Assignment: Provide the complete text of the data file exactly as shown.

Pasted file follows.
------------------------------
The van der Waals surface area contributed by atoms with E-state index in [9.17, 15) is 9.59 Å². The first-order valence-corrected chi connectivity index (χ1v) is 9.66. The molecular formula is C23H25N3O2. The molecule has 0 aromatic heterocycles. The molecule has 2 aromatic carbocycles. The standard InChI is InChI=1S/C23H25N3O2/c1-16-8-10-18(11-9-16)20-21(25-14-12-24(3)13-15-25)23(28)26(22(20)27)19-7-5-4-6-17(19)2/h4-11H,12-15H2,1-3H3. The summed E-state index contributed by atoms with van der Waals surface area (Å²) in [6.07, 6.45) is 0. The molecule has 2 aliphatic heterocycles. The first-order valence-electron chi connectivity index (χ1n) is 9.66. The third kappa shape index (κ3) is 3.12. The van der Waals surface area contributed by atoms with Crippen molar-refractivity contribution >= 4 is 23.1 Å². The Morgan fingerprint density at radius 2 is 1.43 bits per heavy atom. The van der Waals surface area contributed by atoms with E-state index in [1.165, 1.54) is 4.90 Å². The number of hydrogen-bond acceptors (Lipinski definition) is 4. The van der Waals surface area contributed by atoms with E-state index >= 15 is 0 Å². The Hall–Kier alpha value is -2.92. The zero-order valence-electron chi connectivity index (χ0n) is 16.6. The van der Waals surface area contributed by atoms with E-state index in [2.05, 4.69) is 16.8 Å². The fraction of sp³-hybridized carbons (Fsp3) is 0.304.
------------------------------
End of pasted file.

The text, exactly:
The van der Waals surface area contributed by atoms with E-state index in [9.17, 15) is 9.59 Å². The first-order valence-corrected chi connectivity index (χ1v) is 9.66. The molecular formula is C23H25N3O2. The molecule has 0 aromatic heterocycles. The molecule has 2 aromatic carbocycles. The standard InChI is InChI=1S/C23H25N3O2/c1-16-8-10-18(11-9-16)20-21(25-14-12-24(3)13-15-25)23(28)26(22(20)27)19-7-5-4-6-17(19)2/h4-11H,12-15H2,1-3H3. The summed E-state index contributed by atoms with van der Waals surface area (Å²) in [6.07, 6.45) is 0. The molecule has 2 aliphatic heterocycles. The first-order valence-electron chi connectivity index (χ1n) is 9.66. The third kappa shape index (κ3) is 3.12. The van der Waals surface area contributed by atoms with Crippen molar-refractivity contribution >= 4 is 23.1 Å². The Morgan fingerprint density at radius 2 is 1.43 bits per heavy atom. The van der Waals surface area contributed by atoms with E-state index in [1.165, 1.54) is 4.90 Å². The number of hydrogen-bond acceptors (Lipinski definition) is 4. The van der Waals surface area contributed by atoms with E-state index >= 15 is 0 Å². The Hall–Kier alpha value is -2.92. The zero-order valence-electron chi connectivity index (χ0n) is 16.6. The van der Waals surface area contributed by atoms with E-state index in [2.05, 4.69) is 16.8 Å². The fraction of sp³-hybridized carbons (Fsp3) is 0.304.